Sen. Coons touts COVID relief package benefits
President Biden’s signed the $1.9 trillion COVID relief bill Thursday, after the House passed the final version Wednesday.
And Delaware’s junior senator says the First State will benefit in a variety of ways.
Most will receive $1400 checks, but there are other parts of the relief package that will help Delawareans.
It extends the $300 per week in federal jobless benefits to early September, and spends $30 billion on public transit, $25 billion on rental assistance, and $14 billion for vaccine distribution.
It also expands the child tax credit for one year, offering up to $3,600 per child to families making $150,000 per year or less.
Sen. Chris Coons hopes that expanded credit becomes more than a one-time thing.
"Well, I'm optimistic that once we see the impact on American families it'll gain longer-term support," he said.
Coons adds education is also a huge part of the relief bill, providing $125 billion dollars for K-to-12 schools.
"Helping get schools reopened, making sure we address the homework gap, the broadband and access to remote learning," said Coons. "There is still going to be remote learning going on for some time and frankly this is an opportunity for us to invest in connectivity in ways that will make it easier for children and families that don't have broadband or don't have computers to participate in learning going forward."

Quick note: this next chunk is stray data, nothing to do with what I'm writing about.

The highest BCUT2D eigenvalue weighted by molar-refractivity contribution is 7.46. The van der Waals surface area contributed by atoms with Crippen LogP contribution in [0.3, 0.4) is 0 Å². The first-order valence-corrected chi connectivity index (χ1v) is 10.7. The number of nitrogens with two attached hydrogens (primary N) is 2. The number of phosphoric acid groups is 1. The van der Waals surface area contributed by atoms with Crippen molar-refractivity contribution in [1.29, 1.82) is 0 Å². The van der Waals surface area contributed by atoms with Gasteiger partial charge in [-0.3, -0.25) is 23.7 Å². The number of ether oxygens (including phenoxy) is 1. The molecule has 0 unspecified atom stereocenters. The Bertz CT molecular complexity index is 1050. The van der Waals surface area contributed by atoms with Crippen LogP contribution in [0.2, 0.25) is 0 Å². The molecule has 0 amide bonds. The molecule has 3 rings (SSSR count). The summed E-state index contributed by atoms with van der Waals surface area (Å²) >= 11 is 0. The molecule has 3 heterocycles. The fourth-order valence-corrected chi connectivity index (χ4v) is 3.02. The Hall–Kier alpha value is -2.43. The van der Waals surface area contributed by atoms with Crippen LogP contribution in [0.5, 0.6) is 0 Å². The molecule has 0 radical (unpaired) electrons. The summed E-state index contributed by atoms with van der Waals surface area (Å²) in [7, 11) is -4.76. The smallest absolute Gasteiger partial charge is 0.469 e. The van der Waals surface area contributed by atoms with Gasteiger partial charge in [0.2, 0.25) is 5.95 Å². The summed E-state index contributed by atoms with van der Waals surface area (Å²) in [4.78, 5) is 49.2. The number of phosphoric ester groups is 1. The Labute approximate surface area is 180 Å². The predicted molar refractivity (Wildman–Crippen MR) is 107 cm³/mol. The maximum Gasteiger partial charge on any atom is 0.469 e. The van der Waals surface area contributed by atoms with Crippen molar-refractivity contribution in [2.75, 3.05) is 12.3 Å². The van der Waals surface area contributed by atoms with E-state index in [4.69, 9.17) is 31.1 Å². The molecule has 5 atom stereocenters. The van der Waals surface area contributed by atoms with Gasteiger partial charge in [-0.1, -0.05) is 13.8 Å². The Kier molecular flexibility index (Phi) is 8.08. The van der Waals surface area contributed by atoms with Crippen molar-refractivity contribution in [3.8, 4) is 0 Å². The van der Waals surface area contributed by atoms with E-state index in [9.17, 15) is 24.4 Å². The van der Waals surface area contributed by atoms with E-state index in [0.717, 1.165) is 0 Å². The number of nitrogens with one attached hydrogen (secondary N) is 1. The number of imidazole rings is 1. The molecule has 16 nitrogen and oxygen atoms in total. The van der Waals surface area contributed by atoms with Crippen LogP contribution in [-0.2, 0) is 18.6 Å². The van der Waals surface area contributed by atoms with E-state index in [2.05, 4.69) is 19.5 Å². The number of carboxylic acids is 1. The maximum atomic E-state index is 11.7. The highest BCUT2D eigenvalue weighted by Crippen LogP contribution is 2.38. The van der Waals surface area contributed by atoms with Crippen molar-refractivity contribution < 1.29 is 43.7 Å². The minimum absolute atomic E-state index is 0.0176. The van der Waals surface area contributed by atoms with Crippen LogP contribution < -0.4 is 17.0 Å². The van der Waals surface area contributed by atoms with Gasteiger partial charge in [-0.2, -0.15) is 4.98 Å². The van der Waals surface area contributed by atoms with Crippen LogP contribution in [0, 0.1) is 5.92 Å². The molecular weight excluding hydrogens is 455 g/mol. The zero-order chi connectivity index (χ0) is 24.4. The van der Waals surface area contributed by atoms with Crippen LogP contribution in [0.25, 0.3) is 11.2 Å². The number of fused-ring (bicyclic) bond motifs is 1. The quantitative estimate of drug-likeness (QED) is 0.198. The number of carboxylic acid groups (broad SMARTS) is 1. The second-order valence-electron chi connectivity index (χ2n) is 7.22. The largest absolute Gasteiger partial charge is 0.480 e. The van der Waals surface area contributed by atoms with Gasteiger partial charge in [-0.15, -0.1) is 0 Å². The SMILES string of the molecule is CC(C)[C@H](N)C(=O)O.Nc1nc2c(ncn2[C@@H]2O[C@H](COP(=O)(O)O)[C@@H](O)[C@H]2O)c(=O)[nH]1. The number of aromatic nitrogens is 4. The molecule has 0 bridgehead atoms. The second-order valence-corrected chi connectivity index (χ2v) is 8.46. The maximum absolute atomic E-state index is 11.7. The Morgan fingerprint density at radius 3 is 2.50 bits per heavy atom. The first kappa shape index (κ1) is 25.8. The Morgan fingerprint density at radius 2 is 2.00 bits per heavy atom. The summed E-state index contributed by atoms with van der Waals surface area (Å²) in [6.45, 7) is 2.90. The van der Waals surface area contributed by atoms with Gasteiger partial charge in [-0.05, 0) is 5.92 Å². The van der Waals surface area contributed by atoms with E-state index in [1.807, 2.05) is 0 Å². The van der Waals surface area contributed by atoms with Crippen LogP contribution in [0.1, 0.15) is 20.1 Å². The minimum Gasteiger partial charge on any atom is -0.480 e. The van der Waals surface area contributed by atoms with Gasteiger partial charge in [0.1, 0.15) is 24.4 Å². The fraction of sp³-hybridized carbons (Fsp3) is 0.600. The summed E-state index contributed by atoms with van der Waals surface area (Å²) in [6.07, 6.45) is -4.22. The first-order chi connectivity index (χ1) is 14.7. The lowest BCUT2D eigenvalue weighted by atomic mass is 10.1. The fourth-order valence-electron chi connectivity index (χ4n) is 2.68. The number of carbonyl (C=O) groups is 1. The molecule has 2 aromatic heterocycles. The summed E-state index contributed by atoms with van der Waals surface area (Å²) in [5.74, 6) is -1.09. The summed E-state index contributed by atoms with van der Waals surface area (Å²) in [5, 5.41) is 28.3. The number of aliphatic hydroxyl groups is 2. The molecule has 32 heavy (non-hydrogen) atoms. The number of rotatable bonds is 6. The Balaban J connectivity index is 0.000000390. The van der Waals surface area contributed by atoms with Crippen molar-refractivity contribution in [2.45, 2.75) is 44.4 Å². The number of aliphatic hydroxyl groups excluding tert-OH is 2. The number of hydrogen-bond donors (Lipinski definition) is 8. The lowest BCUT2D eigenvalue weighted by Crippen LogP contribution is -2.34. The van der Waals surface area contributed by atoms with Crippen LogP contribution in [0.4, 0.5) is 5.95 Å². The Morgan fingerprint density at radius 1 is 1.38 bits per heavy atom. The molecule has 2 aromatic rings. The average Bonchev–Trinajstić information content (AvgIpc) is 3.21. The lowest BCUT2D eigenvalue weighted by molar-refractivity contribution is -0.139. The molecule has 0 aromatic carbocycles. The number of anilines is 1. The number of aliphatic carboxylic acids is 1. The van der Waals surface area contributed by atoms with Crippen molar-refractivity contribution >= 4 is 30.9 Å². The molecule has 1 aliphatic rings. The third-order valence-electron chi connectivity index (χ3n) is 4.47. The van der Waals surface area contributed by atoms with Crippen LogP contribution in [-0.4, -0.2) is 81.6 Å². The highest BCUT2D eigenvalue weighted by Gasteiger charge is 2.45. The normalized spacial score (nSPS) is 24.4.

Coons says another key part is helping small businesses, specifically restaurants and those who worked at restaurants that might have closed.
"I'm hopeful that the $25 billion dollars that's in this specifically targeted to restaurants will help ensure that those that can recover do, that those who can survive will, but also provide support for folks more broadly in the industry so that if you used to work for a restaurant that isn't going to reopen there will be others where you could get employed as the economy reopens," Coons said
Coons notes this package should help jumpstart the economy, and he says as soon as in six months he expects it will be roaring forward.
While raising the federal minimum wage was not part of this legislation, and Coons voted against that provision in the bill, he vows a proposal doing so will happen later this year with or without bipartisan support.
"We have to increase the federal minimum wage. $7.25 is far too low. It's been allowed to decrease over a decade in its buying power." said Coons. "The most important part of that bill, which I strongly support, is indexing the minimum wage so it steadily goes up every year."
Coons adds he believes there is bipartisan support to move quickly toward $11 per hour to start.
"Even the (Sen. Bernie) Sanders bill didn't raise the minimum wage to $15 an hour for four more years, until 2025,"said Coons. "I think some of the rsistance in my caucus was to doing it right now in the middle of a pandemic. I'm committed to getting a minimum wage bill passed - whether it happens in a bipartisan way or whether it happens through a second reconciliation bill - we'll get that done this year."